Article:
Early in the pandemic, the term “herd immunity” was the buzzword to signal the end of the ravages of COVID-19.
Now nearly half of the country has been vaccinated, but the rates of vaccination are slipping.
There is now widespread consensus among scientists and public health experts that the herd immunity threshold is not attainable — at least not in the foreseeable future, and perhaps not ever.
Instead, they are coming to the conclusion that rather than making a long-promised exit, the virus will most likely become a manageable threat that will continue to circulate in the United States for years to come, still causing hospitalizations and deaths but in much smaller numbers.
How much smaller is uncertain and depends in part on how much of the nation, and the world, becomes vaccinated and how the coronavirus evolves. It is already clear, however, that the virus is changing too quickly, new variants are spreading too easily and vaccination is proceeding too slowly for herd immunity to be within reach anytime soon.
Continued immunizations, especially for people at highest risk because of age, exposure or health status, will be crucial to limiting the severity of outbreaks, if not their frequency, experts believe.
Even Dr. Fauci is acknowledging the shift in thinking about the term “herd immunity” among the experts.
“People were getting confused and thinking you’re never going to get the infections down until you reach this mystical level of herd immunity, whatever that number is,” he said. “That’s why we stopped using herd immunity in the classic sense,” he added. “I’m saying: Forget that for a second. You vaccinate enough people, the infections are going to go down.”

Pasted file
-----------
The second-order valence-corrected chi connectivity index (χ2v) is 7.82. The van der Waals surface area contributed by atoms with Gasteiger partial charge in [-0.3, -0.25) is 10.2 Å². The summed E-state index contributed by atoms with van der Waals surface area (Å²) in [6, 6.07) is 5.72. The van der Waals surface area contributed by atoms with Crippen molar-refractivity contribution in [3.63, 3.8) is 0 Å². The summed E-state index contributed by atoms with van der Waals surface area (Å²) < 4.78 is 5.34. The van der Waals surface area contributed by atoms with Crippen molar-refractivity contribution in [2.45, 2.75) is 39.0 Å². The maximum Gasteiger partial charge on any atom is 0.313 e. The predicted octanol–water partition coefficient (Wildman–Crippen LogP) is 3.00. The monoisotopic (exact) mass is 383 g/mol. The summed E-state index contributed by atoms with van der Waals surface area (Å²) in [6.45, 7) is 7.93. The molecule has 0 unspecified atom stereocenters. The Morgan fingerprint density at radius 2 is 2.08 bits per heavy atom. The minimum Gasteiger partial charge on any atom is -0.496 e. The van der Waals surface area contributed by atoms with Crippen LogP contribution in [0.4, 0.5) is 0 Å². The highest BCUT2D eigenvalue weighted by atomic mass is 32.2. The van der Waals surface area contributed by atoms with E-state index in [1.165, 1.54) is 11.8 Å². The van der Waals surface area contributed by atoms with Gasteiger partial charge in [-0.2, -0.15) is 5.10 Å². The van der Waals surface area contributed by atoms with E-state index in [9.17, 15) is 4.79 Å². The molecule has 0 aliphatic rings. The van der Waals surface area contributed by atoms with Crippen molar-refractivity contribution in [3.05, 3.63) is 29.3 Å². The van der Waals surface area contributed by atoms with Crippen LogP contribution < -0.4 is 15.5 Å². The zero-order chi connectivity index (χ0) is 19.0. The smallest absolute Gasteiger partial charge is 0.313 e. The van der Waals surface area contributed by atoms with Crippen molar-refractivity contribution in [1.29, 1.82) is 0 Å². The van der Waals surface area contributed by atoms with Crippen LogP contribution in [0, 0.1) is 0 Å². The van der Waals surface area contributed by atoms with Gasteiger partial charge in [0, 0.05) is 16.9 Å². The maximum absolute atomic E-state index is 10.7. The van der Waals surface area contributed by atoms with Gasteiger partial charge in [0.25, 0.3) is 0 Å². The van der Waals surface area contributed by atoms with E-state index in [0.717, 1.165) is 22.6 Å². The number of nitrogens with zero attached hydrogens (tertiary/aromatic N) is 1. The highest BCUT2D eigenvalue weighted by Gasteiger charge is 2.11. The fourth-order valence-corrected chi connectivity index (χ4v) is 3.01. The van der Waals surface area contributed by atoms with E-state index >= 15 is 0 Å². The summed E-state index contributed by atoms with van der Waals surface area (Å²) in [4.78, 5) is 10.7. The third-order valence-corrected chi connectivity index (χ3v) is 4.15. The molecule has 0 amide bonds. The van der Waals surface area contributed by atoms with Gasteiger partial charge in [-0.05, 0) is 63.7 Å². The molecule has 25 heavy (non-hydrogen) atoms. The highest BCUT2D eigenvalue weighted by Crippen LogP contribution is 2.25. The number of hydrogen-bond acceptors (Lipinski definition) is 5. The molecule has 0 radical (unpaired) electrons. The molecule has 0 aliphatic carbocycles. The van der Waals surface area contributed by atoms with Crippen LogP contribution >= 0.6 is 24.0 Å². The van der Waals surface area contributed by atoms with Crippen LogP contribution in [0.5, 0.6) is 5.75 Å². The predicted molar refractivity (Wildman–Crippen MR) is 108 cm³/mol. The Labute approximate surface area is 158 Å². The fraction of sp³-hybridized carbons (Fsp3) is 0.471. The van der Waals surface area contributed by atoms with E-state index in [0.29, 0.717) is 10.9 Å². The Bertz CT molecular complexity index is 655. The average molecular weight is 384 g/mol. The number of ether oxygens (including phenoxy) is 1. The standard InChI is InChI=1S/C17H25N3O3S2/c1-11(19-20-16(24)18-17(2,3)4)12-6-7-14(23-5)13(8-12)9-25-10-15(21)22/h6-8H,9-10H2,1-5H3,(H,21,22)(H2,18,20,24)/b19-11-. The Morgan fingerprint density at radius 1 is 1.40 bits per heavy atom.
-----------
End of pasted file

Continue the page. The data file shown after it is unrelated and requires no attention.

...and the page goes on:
Early in the pandemic the target level for herd immunity threshold was somewhere around 60-70% of the population, to be achieved through a combination of natural immunity and vaccinations. This was based on the level of contagiousness of the original virus.
The predominant variant now circulating in the United States, called B.1.1.7 and first identified in Britain, is about 60% more transmissible, and this is causing the threshold to be revised upward to around 80%.
If even more contagious variants develop, or if scientists find that immunized people can still transmit the virus, the calculation will have to be revised upward again.
Experts believe what matters most is the rate of hospitalizations and deaths after pandemic restrictions are relaxed. By focusing on vaccinating the most vulnerable, the United States has already brought those numbers down sharply. If the vaccination levels of that group continue to rise, the expectation is that over time the coronavirus may become seasonal, like the flu, and affect mostly the young and healthy.
This story was orginally in the New York Times.
You can also read it here at the Seattle Times.